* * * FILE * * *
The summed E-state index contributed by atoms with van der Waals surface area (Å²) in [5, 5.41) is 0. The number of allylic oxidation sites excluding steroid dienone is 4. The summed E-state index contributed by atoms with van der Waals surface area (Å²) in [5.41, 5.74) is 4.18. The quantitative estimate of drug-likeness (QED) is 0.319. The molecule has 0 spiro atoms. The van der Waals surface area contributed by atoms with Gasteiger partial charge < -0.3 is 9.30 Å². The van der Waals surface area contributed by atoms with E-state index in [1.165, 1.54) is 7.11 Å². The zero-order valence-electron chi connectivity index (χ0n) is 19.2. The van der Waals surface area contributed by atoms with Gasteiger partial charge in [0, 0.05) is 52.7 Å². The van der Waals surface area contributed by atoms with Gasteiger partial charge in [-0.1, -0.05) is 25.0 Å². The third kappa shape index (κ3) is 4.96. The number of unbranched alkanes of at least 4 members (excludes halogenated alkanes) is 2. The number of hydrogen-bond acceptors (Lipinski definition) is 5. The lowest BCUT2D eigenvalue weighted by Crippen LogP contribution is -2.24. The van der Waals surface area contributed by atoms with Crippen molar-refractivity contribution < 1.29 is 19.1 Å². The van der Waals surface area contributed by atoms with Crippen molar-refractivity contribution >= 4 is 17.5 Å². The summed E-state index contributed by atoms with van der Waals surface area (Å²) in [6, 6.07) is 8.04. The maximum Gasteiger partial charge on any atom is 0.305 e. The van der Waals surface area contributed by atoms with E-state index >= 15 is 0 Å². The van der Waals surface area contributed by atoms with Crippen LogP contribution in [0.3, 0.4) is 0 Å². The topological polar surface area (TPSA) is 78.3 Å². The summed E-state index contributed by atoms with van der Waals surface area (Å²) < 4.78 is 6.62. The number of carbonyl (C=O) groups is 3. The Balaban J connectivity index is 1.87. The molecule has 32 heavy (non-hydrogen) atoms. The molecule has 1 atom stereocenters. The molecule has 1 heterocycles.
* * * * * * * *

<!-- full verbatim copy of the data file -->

The summed E-state index contributed by atoms with van der Waals surface area (Å²) in [5, 5.41) is 0. The number of allylic oxidation sites excluding steroid dienone is 4. The summed E-state index contributed by atoms with van der Waals surface area (Å²) in [5.41, 5.74) is 4.18. The quantitative estimate of drug-likeness (QED) is 0.319. The molecule has 0 spiro atoms. The van der Waals surface area contributed by atoms with Gasteiger partial charge < -0.3 is 9.30 Å². The van der Waals surface area contributed by atoms with E-state index in [1.165, 1.54) is 7.11 Å². The zero-order valence-electron chi connectivity index (χ0n) is 19.2. The van der Waals surface area contributed by atoms with Gasteiger partial charge in [0, 0.05) is 52.7 Å². The van der Waals surface area contributed by atoms with Gasteiger partial charge in [-0.1, -0.05) is 25.0 Å². The third kappa shape index (κ3) is 4.96. The number of unbranched alkanes of at least 4 members (excludes halogenated alkanes) is 2. The number of hydrogen-bond acceptors (Lipinski definition) is 5. The lowest BCUT2D eigenvalue weighted by Crippen LogP contribution is -2.24. The van der Waals surface area contributed by atoms with Crippen molar-refractivity contribution < 1.29 is 19.1 Å². The van der Waals surface area contributed by atoms with Crippen molar-refractivity contribution >= 4 is 17.5 Å². The summed E-state index contributed by atoms with van der Waals surface area (Å²) in [6, 6.07) is 8.04. The maximum Gasteiger partial charge on any atom is 0.305 e. The van der Waals surface area contributed by atoms with E-state index >= 15 is 0 Å². The van der Waals surface area contributed by atoms with Crippen LogP contribution in [0.3, 0.4) is 0 Å². The topological polar surface area (TPSA) is 78.3 Å². The summed E-state index contributed by atoms with van der Waals surface area (Å²) < 4.78 is 6.62. The number of carbonyl (C=O) groups is 3. The Balaban J connectivity index is 1.87. The molecule has 32 heavy (non-hydrogen) atoms. The molecule has 1 atom stereocenters. The molecule has 1 heterocycles.